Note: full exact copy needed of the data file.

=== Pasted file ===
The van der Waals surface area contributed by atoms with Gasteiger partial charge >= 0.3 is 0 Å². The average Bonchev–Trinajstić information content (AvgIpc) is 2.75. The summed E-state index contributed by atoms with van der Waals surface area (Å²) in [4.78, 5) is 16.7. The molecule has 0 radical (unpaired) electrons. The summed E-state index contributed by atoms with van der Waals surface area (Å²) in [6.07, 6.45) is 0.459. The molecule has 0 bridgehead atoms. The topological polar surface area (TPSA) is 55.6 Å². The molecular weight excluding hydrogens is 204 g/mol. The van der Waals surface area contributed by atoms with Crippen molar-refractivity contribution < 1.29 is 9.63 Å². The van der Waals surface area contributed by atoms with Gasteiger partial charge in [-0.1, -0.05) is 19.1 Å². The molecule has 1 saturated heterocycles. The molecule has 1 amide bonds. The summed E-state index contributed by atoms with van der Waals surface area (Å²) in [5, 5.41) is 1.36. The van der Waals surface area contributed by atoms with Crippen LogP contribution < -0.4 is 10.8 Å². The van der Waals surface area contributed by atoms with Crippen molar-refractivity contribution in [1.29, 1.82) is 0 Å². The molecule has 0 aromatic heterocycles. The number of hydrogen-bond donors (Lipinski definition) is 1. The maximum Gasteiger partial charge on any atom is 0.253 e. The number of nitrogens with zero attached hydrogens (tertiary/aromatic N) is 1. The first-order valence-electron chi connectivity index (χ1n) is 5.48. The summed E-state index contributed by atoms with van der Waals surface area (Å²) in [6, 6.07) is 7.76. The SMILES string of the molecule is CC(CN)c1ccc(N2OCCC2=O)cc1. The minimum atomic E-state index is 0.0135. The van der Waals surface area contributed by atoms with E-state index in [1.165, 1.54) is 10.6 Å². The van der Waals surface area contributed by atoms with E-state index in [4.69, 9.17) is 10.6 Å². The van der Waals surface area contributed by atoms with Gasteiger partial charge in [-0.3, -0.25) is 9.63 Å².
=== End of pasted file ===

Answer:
The van der Waals surface area contributed by atoms with Gasteiger partial charge >= 0.3 is 0 Å². The average Bonchev–Trinajstić information content (AvgIpc) is 2.75. The summed E-state index contributed by atoms with van der Waals surface area (Å²) in [4.78, 5) is 16.7. The molecule has 0 radical (unpaired) electrons. The summed E-state index contributed by atoms with van der Waals surface area (Å²) in [6.07, 6.45) is 0.459. The molecule has 0 bridgehead atoms. The topological polar surface area (TPSA) is 55.6 Å². The molecular weight excluding hydrogens is 204 g/mol. The van der Waals surface area contributed by atoms with Crippen molar-refractivity contribution < 1.29 is 9.63 Å². The van der Waals surface area contributed by atoms with Gasteiger partial charge in [-0.1, -0.05) is 19.1 Å². The molecule has 1 saturated heterocycles. The molecule has 1 amide bonds. The summed E-state index contributed by atoms with van der Waals surface area (Å²) in [5, 5.41) is 1.36. The van der Waals surface area contributed by atoms with Crippen LogP contribution < -0.4 is 10.8 Å². The van der Waals surface area contributed by atoms with Crippen molar-refractivity contribution in [1.29, 1.82) is 0 Å². The molecule has 0 aromatic heterocycles. The number of hydrogen-bond donors (Lipinski definition) is 1. The maximum Gasteiger partial charge on any atom is 0.253 e. The number of nitrogens with zero attached hydrogens (tertiary/aromatic N) is 1. The first-order valence-electron chi connectivity index (χ1n) is 5.48. The summed E-state index contributed by atoms with van der Waals surface area (Å²) in [6, 6.07) is 7.76. The SMILES string of the molecule is CC(CN)c1ccc(N2OCCC2=O)cc1. The minimum atomic E-state index is 0.0135. The van der Waals surface area contributed by atoms with E-state index in [1.165, 1.54) is 10.6 Å². The van der Waals surface area contributed by atoms with E-state index in [4.69, 9.17) is 10.6 Å². The van der Waals surface area contributed by atoms with Gasteiger partial charge in [-0.3, -0.25) is 9.63 Å².